ECB Remains Focused on Inflation

The risk of higher food and energy prices is likely to leave Europe's central bankers averse to rate cuts, despite talk of coordination with the Fed

Led by rising prices for food and energy, euro zone inflation is at the highest level since the start of the European Monetary Union. And the central bank is detecting the first signs that inflation expectations are creeping higher as a result, raising the specter of second-round effects. As long as the European Central Bank remains cautiously optimistic on growth, inflation risk will leave central bankers resistant to rate cuts.

The latest report on a leading euro zone inflation benchmark shows why policymakers are on guard. Euro zone February HICP (Harmonized Index of Consumer Prices) inflation was unexpectedly revised higher to 3.3% year over year, up from 3.2% year over year reported previously, and vs. just 2.1% last September.

The sharp acceleration since September is due mainly to a combination of base effects from higher energy prices and a pickup in food prices on international markets. Data showed annual food price inflation jumping to 5.8% year over year from 5.4% year over year in January, and just 2% year over year in July last year. This was the highest level recorded since the start of the series in 1999.

Asian Growth Boosting Demand for Food

The main pressure comes from processed food prices, which were up 6.5% year over year in February, vs. gains in volatile unprocessed food prices. The ECB, in a recent monthly report, points out that the pickup is the reflection of a sharp increase in prices on world markets since the middle of last year. Adverse weather conditions are partly to blame. But while these should have only a temporary impact, there are also other more lasting factors.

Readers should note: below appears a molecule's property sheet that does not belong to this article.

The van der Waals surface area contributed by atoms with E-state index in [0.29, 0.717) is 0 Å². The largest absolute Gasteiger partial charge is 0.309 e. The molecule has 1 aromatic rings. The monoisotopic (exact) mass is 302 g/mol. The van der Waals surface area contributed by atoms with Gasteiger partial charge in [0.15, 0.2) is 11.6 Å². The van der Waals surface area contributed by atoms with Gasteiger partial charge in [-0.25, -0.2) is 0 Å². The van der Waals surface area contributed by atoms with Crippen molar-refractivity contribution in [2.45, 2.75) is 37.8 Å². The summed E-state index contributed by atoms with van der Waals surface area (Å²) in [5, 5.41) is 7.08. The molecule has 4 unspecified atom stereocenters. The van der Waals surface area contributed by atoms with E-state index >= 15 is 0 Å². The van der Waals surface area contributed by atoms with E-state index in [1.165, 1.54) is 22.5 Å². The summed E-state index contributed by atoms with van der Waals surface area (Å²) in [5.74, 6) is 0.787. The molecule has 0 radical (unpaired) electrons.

Strong economic growth and changing consumption patterns in Asia have boosted international demand for foodstuffs, including milk and milk products. Furthermore there has been a sharp increase in demand for some agricultural commodities, for example for the production of biofuels. As the ECB points out, these are structural factors, likely to exert more persistent upward pressure on global food prices in the future.

Processed food accounts for nearly 12% of the basket used to compute HICP inflation, and the sharp increase in February contributed almost 0.8% points to overall annual inflation. Initially the ECB hoped that food price inflation would start to fall back toward its long term average this year, but it now admits that this won't happen as quickly as hoped for.

Calling for a Common Agricultural Policy Review

Indeed, there is the risk that there will be further upside pressures from strong international demand, as supply is relatively inelastic in the short run, and production may only react with a considerable time lag to the change in the market. The ECB, in its December report, already suggests a review of the EU's Common Agricultural Policy (CAP), which regulates and restricts supply in certain areas.